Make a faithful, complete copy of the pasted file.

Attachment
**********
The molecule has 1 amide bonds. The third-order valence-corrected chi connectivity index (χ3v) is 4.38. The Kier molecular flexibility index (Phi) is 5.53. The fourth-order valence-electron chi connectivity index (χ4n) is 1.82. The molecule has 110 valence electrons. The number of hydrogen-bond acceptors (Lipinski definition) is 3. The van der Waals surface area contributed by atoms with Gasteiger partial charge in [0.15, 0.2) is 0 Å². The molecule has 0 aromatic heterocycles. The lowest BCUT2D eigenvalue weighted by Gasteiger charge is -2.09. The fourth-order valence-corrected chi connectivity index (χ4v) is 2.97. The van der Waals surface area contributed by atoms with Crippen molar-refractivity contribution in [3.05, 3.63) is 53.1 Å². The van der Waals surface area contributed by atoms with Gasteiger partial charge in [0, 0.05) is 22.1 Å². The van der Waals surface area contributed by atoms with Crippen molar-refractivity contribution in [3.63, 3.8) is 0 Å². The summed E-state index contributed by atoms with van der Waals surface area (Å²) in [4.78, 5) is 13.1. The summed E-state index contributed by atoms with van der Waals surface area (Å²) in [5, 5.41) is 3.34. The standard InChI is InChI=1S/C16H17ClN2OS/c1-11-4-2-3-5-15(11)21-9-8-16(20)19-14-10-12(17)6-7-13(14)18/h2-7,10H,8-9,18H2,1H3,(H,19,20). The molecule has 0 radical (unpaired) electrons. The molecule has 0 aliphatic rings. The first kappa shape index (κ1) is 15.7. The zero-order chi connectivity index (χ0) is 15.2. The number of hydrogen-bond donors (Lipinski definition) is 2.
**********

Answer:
The molecule has 1 amide bonds. The third-order valence-corrected chi connectivity index (χ3v) is 4.38. The Kier molecular flexibility index (Phi) is 5.53. The fourth-order valence-electron chi connectivity index (χ4n) is 1.82. The molecule has 110 valence electrons. The number of hydrogen-bond acceptors (Lipinski definition) is 3. The van der Waals surface area contributed by atoms with Gasteiger partial charge in [0.15, 0.2) is 0 Å². The molecule has 0 aromatic heterocycles. The lowest BCUT2D eigenvalue weighted by Gasteiger charge is -2.09. The fourth-order valence-corrected chi connectivity index (χ4v) is 2.97. The van der Waals surface area contributed by atoms with Crippen molar-refractivity contribution in [3.05, 3.63) is 53.1 Å². The van der Waals surface area contributed by atoms with Gasteiger partial charge in [0, 0.05) is 22.1 Å². The van der Waals surface area contributed by atoms with Crippen molar-refractivity contribution in [3.63, 3.8) is 0 Å². The summed E-state index contributed by atoms with van der Waals surface area (Å²) in [4.78, 5) is 13.1. The summed E-state index contributed by atoms with van der Waals surface area (Å²) in [5, 5.41) is 3.34. The standard InChI is InChI=1S/C16H17ClN2OS/c1-11-4-2-3-5-15(11)21-9-8-16(20)19-14-10-12(17)6-7-13(14)18/h2-7,10H,8-9,18H2,1H3,(H,19,20). The molecule has 0 radical (unpaired) electrons. The molecule has 0 aliphatic rings. The first kappa shape index (κ1) is 15.7. The zero-order chi connectivity index (χ0) is 15.2. The number of hydrogen-bond donors (Lipinski definition) is 2.